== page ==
Nonetheless, the presence of such a large number of undocumented aliens, together with their children who are born here, poses a significant political and social problem. States as well as the federal government have enacted or proposed hundreds of measures designed to deal with unauthorized immigrants by making the United States unattractive, with the aim to create incentives for unauthorized migrants to "self-deport." (269) That effort has included proposals to restrict birthright citizenship in the United States. These proposals would change the automatic award of citizenship at birth to deny citizenship to children born to parents who entered the country illegally. They would also deny citizenship to immigrants who are in the United States on temporary visas, such as student or tourist visas. (270) A poll in 2010 showed that 49 percent of Americans favored restricting citizenship at birth to children of U.S. citizens. (271)

      The debate over how to change birthright citizenship has two camps: those who believe Congress has the authority to limit birthright citizenship by statute, and those who insist a constitutional amendment is required. The attraction of congressional authority over citizenship is obvious. It is extremely difficult to amend the Constitution, since this requires two-thirds approval of both congressional houses as well as ratification by three-fourths of the states. In the past, the Republican Party called for a constitutional amendment in its platform. (272) The view that Congress could accomplish the same thing by legislation is of more recent origin.

      Legal scholars have debated this issue at some length, so this Article will not discuss it here. (273) The author shares the view that Congress has no such authority because the language of the Fourteenth Amendment is clear. Any person--regardless of their parents--acquires citizenship at birth so long as he or she is "subject to the jurisdiction" of the United States. (274) Proponents of congressional authority, however, reason that because the parents are in the country illegally, they are not "subject to the jurisdiction" of the United States. (275)

      Without conceding the authority of Congress to change the rule of jus soli, this Article will use as an example the Birthright Citizenship Act of 2013 (H.R. 140)--the leading model for legislation to limit birthright citizenship in the United States, which is also equivalent in its terms to a proposed constitutional amendment. (276) H.R. 140, sponsored by Representative Steve King of Iowa and nineteen listed cosponsors, (277) would amend [section] 301 of the Immigration and Nationality Act. The same bill introduced in 2011 had ninety listed cosponsors, (278) with the marked drop in support no doubt a reflection of the 2012 elections. The official summary of H.R. 140 states that the proposed act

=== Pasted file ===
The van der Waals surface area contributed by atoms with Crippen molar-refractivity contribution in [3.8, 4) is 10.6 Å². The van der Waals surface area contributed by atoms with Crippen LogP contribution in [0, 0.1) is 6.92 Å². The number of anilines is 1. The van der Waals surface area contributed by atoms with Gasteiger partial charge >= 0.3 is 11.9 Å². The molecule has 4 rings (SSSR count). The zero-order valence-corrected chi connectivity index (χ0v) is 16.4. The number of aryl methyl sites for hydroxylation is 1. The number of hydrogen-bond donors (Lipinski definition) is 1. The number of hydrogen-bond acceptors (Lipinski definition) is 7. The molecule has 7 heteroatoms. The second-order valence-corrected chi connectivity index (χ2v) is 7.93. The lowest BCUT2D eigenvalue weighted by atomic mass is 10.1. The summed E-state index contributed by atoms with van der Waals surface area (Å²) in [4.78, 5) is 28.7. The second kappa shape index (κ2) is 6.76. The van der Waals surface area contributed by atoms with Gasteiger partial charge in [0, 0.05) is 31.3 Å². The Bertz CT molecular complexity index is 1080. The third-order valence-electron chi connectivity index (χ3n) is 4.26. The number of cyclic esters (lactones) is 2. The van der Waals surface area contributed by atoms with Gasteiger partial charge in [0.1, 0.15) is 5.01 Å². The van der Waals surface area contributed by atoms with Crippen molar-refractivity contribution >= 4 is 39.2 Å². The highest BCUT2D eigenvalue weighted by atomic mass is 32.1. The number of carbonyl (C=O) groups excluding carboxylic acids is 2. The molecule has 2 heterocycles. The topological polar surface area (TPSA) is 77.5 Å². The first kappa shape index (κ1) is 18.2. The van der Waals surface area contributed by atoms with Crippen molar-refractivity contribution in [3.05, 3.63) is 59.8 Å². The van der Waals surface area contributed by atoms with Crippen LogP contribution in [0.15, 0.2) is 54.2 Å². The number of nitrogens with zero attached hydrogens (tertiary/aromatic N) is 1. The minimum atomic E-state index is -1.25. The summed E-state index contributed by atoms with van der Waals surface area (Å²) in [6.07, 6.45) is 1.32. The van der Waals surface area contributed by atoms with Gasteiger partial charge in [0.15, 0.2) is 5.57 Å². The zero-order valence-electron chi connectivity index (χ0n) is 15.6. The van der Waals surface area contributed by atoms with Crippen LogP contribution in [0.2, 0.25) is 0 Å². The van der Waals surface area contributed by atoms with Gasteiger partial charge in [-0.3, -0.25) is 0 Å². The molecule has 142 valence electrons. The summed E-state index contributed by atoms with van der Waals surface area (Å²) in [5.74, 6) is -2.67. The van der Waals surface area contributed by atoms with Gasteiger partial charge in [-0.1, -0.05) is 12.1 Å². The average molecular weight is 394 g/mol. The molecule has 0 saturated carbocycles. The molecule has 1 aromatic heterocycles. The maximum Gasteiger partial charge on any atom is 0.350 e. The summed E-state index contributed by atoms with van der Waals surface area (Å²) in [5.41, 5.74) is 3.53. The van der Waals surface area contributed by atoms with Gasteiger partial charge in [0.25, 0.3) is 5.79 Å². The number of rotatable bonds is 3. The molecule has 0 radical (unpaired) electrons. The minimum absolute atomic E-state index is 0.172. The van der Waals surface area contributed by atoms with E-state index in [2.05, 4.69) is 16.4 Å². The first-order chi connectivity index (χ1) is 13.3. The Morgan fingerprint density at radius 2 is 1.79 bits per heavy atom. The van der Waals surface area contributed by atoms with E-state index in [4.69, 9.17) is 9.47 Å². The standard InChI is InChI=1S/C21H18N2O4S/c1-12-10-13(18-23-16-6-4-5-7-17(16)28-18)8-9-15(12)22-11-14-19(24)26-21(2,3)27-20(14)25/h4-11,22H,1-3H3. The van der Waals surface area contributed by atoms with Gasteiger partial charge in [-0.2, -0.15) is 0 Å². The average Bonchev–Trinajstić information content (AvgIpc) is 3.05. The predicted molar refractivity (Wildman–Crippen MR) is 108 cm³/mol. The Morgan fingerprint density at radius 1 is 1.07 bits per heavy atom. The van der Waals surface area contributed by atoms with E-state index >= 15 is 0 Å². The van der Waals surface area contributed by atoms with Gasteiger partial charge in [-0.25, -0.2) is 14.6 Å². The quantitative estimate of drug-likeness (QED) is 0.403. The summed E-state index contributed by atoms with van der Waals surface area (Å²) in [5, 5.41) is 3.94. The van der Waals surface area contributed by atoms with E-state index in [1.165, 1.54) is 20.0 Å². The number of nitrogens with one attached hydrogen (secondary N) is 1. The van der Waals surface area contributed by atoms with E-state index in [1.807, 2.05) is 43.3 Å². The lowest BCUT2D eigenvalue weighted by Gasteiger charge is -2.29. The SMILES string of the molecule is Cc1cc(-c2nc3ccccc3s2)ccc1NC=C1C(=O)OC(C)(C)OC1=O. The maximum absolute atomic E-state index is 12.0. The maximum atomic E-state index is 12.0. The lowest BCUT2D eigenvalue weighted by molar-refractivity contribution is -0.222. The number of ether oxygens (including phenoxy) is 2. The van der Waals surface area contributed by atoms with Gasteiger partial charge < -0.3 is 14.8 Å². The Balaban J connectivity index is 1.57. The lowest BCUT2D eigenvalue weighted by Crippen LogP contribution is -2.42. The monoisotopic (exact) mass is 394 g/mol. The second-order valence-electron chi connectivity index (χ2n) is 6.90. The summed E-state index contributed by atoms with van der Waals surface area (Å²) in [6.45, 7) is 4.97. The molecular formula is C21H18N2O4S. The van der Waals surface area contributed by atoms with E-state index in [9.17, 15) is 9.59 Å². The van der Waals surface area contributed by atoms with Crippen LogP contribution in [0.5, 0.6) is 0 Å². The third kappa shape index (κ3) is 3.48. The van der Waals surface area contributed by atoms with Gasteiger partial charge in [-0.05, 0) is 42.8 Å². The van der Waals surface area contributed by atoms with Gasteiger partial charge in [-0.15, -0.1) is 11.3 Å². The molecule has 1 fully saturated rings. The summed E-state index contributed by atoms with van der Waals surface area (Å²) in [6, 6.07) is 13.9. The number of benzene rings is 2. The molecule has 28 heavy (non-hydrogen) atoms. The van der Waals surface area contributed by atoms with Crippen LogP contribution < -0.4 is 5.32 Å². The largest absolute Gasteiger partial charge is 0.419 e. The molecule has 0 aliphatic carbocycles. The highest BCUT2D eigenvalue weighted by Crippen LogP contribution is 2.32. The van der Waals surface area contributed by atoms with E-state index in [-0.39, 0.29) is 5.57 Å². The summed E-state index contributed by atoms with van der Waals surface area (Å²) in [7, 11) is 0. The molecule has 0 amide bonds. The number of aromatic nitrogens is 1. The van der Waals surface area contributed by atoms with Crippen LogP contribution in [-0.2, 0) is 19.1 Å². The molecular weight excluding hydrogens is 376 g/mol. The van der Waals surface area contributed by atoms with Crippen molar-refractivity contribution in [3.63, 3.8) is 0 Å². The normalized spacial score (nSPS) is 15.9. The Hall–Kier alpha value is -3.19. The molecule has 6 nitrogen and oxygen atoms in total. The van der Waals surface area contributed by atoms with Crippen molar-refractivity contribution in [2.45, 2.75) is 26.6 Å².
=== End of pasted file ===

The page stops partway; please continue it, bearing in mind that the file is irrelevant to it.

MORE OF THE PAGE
[a]mends the Immigration and Nationality Act to consider a person born in the United States "subject to the jurisdiction" of the United States for citizenship at birth purposes if the person is born in the United States of parents, one of whom is: (1) a U.S. citizen or national, (2) a lawful permanent resident alien whose residence is in the United States, or (3) an alien performing active service in the U.S. Armed Forces. (279) Unlike limitations on jus soli in the United Kingdom and Australia, H.R. 140 and similar proposals do not provide a path to legal residency or citizenship for children born to undocumented aliens. A child born of undocumented aliens in the United Kingdom or Australia, and who continues to reside there, can elect citizenship in that country at the age of majority. (280) Instead, the working proposition of H.R. 140 and similar proposals (281) is that a child born in the United States to unauthorized migrants would retain the nationality of the parent or parents, and like the parent would remain deportable.

      H.R. 140 also does not provide U.S. citizenship for children who would otherwise be stateless. The award of nationality to prevent statelessness for children born within a nation is now an international standard, widely adhered to in jus sanguinis nations as well as in countries that have limited the reach of jus soli. As one example, in the 1990s, some politicians in Canada debated amending that country's rules of birthright citizenship to exclude the children of illegal migrants. (282) Notably, the proposal included the...